Sunday, 14 November 2010

Dear England

I miss you. There, I said it.
I know I've never really told you this enough, but I love you.
I never really appreciated you and how much you mean to me. I was enticed by the bright lights of America. I fell for blockbuster films and far too many episodes of Friends. I left without turning back.
At first I was on the rebound. America had everything you didn't. There were boys with cute accents and free gym membership and more types of peanut butter than I could even dream of. Everything was bigger, everything was better and I knew right then this was where I wanted to be.
But then there was the lack of vegetarian gravy in the supermarket, everyone staring at me for the way I dress in a sea of jeans and hoodies and doors regularly shut in my face when the person in front of me didn't look behind then. People couldn't tell what I was saying sometimes, or they didn't care enough to try. I missed having a cup of tea made in a kettle and people knowing what I meant by biscuits and understanding that not all biscuits are cookies.
Suddenly bigger didn't always mean better. Bigger meant long bus rides to even go clothes shopping and having to wait until someone with a car could take me to buy food. I realised that Mall of America, the Mall of my dreams, was a two-hour drive away. I realised that Chicago, which looks so close on a map, really takes 8 hours to get to. The weather started to turn, and I started to miss our mild winters.
I started to miss being able to go out drinking with my friends. I missed my little country, where in a two-hour drive you can get from Manchester to Birmingham, or Birmingham to London. I started to miss trains, getting me from A to B for what now seems like pennies.
I missed pound coins after trying seven dollar bills to get a Diet Coke and not one of them working.
I missed people taking me seriously without asking me where I was from.
I missed blending in and not having my accent make me a topic of discussion.
I'm sorry England. I'm sorry for all the times I moaned about the rain, and all my vows to meet an American boy and leave you forever.
I'm sorry I complained about my dirty town. Stockport, I'm sorry. You're a dump, but you're my dump. And you're a dump with Top Shop.
England, I'm okay with just the choice between smooth and crunchy peanut butter. I don't need to have thousand varieties. I'm okay with the rain, I have a leopard print umbrella.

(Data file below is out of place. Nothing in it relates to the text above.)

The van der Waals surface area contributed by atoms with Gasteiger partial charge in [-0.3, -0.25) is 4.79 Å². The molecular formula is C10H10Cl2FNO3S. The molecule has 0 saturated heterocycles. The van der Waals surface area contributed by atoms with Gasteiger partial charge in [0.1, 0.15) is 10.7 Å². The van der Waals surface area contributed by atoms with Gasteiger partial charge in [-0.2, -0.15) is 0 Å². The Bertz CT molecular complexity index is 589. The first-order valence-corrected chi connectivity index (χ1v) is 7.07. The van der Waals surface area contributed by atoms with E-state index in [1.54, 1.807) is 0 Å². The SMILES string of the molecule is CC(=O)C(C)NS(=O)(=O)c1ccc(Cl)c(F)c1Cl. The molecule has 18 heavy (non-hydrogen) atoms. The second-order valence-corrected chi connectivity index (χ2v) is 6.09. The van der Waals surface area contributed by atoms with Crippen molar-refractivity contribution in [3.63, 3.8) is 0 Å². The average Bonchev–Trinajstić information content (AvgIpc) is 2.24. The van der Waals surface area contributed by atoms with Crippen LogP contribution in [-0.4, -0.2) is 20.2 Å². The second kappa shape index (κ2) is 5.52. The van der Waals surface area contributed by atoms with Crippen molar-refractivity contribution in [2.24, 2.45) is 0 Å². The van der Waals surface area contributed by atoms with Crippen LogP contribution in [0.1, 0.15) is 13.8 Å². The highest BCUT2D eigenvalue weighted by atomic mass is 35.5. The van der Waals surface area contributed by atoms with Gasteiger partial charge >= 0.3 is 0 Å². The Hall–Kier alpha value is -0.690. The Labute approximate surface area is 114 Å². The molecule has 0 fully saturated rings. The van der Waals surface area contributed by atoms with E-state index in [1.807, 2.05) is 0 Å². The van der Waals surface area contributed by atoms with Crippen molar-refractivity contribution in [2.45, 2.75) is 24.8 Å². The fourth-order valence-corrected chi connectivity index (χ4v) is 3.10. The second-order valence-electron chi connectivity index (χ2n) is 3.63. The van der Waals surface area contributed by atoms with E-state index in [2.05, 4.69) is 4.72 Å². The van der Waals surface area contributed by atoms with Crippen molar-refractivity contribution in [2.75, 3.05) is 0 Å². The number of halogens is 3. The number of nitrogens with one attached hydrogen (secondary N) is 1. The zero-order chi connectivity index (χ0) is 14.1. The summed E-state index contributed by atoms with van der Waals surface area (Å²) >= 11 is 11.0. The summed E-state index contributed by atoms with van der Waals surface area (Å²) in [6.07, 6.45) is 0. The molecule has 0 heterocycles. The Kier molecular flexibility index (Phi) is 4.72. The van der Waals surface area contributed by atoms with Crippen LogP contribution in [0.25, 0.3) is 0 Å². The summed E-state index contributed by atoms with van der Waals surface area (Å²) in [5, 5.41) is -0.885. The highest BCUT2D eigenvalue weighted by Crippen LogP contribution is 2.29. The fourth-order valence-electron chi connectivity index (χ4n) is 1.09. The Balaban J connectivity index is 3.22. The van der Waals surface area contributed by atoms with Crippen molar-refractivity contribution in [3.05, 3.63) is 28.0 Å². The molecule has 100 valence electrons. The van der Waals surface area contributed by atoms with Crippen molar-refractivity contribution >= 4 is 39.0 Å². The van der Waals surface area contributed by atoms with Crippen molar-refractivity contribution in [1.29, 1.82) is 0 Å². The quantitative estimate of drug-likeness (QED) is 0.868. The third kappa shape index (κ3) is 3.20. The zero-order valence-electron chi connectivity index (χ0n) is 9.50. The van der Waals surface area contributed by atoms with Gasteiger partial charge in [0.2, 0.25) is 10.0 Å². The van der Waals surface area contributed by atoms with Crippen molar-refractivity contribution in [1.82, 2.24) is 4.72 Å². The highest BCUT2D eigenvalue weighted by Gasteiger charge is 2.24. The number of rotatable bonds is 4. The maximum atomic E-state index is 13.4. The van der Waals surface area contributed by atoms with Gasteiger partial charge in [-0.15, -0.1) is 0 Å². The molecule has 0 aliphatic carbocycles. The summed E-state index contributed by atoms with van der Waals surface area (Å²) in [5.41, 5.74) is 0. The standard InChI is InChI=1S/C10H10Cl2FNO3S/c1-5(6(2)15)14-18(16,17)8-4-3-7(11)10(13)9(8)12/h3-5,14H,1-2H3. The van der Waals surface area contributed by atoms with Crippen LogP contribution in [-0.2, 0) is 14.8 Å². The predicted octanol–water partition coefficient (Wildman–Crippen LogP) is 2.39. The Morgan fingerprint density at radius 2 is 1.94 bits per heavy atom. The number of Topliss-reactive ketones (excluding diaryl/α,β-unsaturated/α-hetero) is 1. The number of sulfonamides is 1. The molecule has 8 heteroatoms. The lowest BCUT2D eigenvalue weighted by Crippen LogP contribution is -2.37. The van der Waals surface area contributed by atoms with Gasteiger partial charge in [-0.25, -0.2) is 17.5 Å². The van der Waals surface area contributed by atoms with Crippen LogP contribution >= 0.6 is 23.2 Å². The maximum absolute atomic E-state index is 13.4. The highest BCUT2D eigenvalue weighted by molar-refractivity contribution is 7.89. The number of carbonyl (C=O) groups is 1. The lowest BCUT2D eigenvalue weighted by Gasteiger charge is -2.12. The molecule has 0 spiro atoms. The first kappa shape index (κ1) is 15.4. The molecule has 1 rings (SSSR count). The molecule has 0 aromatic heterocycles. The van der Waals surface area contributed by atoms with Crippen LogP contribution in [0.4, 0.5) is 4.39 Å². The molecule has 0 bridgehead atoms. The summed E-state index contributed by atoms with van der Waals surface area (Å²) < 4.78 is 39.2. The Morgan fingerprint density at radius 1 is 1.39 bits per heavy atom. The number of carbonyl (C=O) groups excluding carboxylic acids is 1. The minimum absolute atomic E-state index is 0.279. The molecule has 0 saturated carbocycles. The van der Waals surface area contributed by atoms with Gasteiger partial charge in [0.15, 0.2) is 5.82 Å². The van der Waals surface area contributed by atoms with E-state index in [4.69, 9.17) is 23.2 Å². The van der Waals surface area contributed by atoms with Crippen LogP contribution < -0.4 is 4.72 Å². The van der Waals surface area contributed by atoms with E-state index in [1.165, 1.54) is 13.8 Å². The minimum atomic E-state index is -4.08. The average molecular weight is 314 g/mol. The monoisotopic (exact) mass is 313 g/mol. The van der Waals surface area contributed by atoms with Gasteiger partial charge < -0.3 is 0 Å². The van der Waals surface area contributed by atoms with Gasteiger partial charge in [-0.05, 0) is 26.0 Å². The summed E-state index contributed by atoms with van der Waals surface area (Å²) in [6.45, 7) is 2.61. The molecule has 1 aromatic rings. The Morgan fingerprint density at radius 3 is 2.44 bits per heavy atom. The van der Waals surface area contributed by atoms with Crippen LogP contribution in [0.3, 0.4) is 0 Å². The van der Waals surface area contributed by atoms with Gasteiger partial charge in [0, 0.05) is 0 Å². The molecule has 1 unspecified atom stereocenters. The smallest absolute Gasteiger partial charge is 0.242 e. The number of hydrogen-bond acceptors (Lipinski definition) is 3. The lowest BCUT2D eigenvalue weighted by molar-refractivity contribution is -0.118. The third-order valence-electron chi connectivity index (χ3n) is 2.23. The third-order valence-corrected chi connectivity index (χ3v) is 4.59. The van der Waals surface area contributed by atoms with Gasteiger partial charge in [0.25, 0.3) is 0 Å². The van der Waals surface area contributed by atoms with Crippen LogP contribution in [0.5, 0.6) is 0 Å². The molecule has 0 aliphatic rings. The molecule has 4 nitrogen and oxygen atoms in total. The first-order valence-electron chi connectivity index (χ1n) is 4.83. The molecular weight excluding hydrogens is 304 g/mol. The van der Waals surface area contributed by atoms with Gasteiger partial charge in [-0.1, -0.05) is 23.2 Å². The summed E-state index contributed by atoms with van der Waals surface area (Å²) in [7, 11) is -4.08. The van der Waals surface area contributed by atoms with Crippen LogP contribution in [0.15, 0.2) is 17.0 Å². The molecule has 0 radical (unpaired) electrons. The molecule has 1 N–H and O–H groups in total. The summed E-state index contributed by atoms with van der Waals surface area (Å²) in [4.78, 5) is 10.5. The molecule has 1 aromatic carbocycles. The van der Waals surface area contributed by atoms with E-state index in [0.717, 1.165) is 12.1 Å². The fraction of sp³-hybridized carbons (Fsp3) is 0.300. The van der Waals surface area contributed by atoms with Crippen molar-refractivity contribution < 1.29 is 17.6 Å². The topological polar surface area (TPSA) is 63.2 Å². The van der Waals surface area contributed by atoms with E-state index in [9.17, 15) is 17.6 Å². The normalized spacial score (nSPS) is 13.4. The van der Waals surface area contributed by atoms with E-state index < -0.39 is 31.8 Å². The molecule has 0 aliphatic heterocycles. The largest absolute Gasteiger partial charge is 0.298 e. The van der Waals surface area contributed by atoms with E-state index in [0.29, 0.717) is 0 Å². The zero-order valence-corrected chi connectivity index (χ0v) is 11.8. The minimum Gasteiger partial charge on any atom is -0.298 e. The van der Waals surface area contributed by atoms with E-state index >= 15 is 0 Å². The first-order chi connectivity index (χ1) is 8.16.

I'm sorry I left you and abandoned you. I'm sorry I thought the land of the free would be better than the land of home.
I hope you take me back again, and we can start again.
I will always love you.

Charlotte Crowley

5 comments:

  1. The UK will always be my home, and though I didn't leave it voluntarily, I will always feel the same way.

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  2. I love your letter to England. I have never been but have heard lovely things about it. This makes me think of that Laura Marling song, Goodbye England. Great tune.

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  3. Katie Brockington15 November 2010 at 16:42

    This has made my life Charlotte Crowley! Please be a famous journalist and make me happy with articles like this!
    Thank you
    xxxxxxxxxxxxxxxxxxxxxx
    Also, England misses you too.

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  4. That was a nice post about home.

    The couple of times that I spent overseas for a while I usually would have an intense homesick moment or two.... one the other hand there is homesick of the other sort where you've been doing the same thing at home so long that you feel the need to take off for a bit before life passes you by. At least for me.

    Anyway, while you are in it for your stay over here, you should find a way to make it south to the nicer part of the country.
    In the south people hold the door, say thank you, and there's probably vege gravy at Whole Foods. Best of all the weather isn't colder than a witches tit; it's in the 60's today. No promises on the accent gawkers, but most everyone is accent challenged around here.

    I'll get you some info on where to go and a guide or two if you want. I just hate to see you come all the way over and not come to the friendly part of town.

    Yours truly,

    Hunter

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  5. Great post! It's almost like we have switched places.. I'm currently in England studying for the year and I'm originally from Minnesota!
    I can feel your pain, I'm missing the States, and realizing how much I love it there, even though I enjoy England, it's not my home. Like Dorothy said "There's no place like home!" (not sure if an English person will get that reference?)

    (btw, I found your blog while on college candy)

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